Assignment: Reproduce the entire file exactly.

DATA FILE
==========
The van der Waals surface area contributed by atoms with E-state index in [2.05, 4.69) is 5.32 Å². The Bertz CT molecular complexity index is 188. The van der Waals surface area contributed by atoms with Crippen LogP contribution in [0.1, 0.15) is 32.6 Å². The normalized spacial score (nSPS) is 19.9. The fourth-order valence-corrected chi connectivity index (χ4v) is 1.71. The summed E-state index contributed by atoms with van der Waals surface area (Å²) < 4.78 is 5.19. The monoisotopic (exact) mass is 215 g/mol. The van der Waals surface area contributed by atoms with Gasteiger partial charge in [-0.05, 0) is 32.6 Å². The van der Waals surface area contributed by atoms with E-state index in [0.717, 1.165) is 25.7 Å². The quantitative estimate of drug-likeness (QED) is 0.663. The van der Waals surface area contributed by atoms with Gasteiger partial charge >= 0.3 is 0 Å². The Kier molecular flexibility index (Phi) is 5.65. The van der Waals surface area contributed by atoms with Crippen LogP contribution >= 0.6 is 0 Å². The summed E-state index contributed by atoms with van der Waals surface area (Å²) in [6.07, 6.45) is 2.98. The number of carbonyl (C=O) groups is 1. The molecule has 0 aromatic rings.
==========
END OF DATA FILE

The van der Waals surface area contributed by atoms with E-state index in [2.05, 4.69) is 5.32 Å². The Bertz CT molecular complexity index is 188. The van der Waals surface area contributed by atoms with Crippen LogP contribution in [0.1, 0.15) is 32.6 Å². The normalized spacial score (nSPS) is 19.9. The fourth-order valence-corrected chi connectivity index (χ4v) is 1.71. The summed E-state index contributed by atoms with van der Waals surface area (Å²) < 4.78 is 5.19. The monoisotopic (exact) mass is 215 g/mol. The van der Waals surface area contributed by atoms with Gasteiger partial charge in [-0.05, 0) is 32.6 Å². The van der Waals surface area contributed by atoms with E-state index in [0.717, 1.165) is 25.7 Å². The quantitative estimate of drug-likeness (QED) is 0.663. The van der Waals surface area contributed by atoms with Gasteiger partial charge >= 0.3 is 0 Å². The Kier molecular flexibility index (Phi) is 5.65. The van der Waals surface area contributed by atoms with Crippen LogP contribution >= 0.6 is 0 Å². The summed E-state index contributed by atoms with van der Waals surface area (Å²) in [6.07, 6.45) is 2.98. The number of carbonyl (C=O) groups is 1. The molecule has 0 aromatic rings.